Here is what you can and can't do on the school bus as pupils return to school in Somerset

  Posted: 11.09.20 at 06:00 by Daniel Mumby - Local Democracy Reporter

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Children using school buses will have to follow strict guidelines in the weeks ahead as lessons resume under the ‘new normal’.

Somerset County Council has published guidance as to how primary, secondary and college pupils should behave when using school buses or coaches on their daily journeys.

Much of the advice is common sense and similar to other advice for being in public – but it’s always worth re-familiarising yourself just to be safe.

Here’s everything you need to know about what pupils should and shouldn’t do while they’re travelling to and from school on the bus:

Do children have to social distance on buses?

This is advisable – even though the risk of them contracting Covid-19 is deemed to be “very low”.

This is because schoolchildren do not mix with the general public during their journeys, there is less risk of them spreading the disease to other groups.

However, if you can practice social distancing within your bus or coach, you should do so wherever possible.

A spokesman said: “It will not be realistically possible to transport in year-group bubbles due to the geographic nature of the school routes.

“It is also difficult to enforce initially, but in practice this often occurs with younger age groups occupying the front seats through to older children to the rear.

“Although social distancing guidelines that apply on public transport will not apply on dedicated school transport, social distancing should still be maximised within vehicles wherever it is possible, between individuals or ‘bubbles’.

Do they have to sit in the same seat?

There is no legal requirement for this – but if children can do, it would be helpful.

Some seats may be marked ‘out of use’ to enable social distancing – and children should not sit in any of these.

Where children and young people from different schools travel at the same time on the same school bus, the children and young people from each school should sit together as a group.

Do children have to wear face masks on buses?

This is strongly recommended for all secondary school and college pupils – unless they fall into one of the existing exemption categories.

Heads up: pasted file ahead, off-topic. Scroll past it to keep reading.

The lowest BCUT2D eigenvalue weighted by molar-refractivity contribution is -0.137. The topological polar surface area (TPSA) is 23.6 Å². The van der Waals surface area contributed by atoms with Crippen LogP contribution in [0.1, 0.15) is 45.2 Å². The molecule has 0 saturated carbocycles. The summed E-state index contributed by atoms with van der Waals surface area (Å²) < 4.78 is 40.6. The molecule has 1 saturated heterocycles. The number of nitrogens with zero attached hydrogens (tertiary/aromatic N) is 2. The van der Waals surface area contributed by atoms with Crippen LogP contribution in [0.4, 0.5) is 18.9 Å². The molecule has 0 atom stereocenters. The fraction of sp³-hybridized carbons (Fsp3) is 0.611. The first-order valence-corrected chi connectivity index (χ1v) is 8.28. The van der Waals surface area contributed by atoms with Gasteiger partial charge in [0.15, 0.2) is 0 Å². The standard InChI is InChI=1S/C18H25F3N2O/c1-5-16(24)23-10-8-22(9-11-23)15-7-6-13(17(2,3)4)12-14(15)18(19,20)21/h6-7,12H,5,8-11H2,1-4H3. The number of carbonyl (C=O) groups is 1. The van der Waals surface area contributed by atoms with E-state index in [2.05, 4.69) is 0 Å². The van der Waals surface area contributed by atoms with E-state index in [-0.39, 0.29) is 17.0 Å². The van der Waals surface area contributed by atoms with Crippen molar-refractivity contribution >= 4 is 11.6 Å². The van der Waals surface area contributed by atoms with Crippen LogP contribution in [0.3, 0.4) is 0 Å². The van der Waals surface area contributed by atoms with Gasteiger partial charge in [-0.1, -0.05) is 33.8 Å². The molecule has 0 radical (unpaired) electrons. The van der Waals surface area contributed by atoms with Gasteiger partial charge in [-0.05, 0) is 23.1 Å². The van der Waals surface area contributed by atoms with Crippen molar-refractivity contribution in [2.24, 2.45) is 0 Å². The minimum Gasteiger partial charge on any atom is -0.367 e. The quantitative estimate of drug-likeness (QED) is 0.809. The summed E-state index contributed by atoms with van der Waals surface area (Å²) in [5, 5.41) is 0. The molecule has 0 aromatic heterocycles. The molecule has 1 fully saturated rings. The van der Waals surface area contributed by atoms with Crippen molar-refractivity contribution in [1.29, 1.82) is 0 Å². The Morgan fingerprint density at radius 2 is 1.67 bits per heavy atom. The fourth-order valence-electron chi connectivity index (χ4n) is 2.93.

There is, however, no requirement for drivers or passenger assistants to wear such masks.

If you wear a disposable face covering, these should be disposed of in a covered bin.

If your face mask is reusable, it should be placed in a plastic bag that can be brought home.

All pupils should wash their hands before and after removing their mask.

The council also advises that as much fresh air as possible should be allowed into the school bus during journeys.

Should I use the school bus if I am self-isolating or displaying symptoms?

Absolutely not. Children and young people must not travel on school transport if displaying symptoms.

If your child falls ill during the school day, it is your responsibility as parents or guardians to ensure they are picked up from school – and they should only return when it is safe to do so.

If a driver or passenger assistant tests positive for coronavirus, they must alert the NHS track and trace service and self-isolate.

What about hand washing?

In addition to washing hands before and after removing their masks, pupils should wash their hands for at least 20 seconds before leaving home to catch the bus.

If possible, they should sanitise their hands again before boarding and again after disembarking.

Surfaces on buses which are regularly touched by pupils will be cleaned thoroughly on a daily basis.

How should children behave on buses?

The council expects all children on school buses to board in a “calm and orderly manner” and stay in their seats with their seat belts on while the bus is in motion.

Children should not eat or drink on the journeys and should behave sensibly – or they will face being removed from school transport.

A spokesman said: “We will be taking quick and necessary action with children and young people who are not following government guidance and recommendations.

“If a child is removed from transport due to bad behaviour, it will then become the parent or carer’s responsibility to ensure their attendance at school at their own expense.”

What if I can’t access school transport – or don’t want to use it?

If you don’t want your child to use a school bus, it is your responsibility to get them there.

However, you will still have to obey government guidelines and the school’s individual policies regarding gatherings at entrances, arrival and departure points.

If your child chooses to use, or has to use, public transport to access school, they must wear a face mask by law.

For more information call 0300 123 2224.


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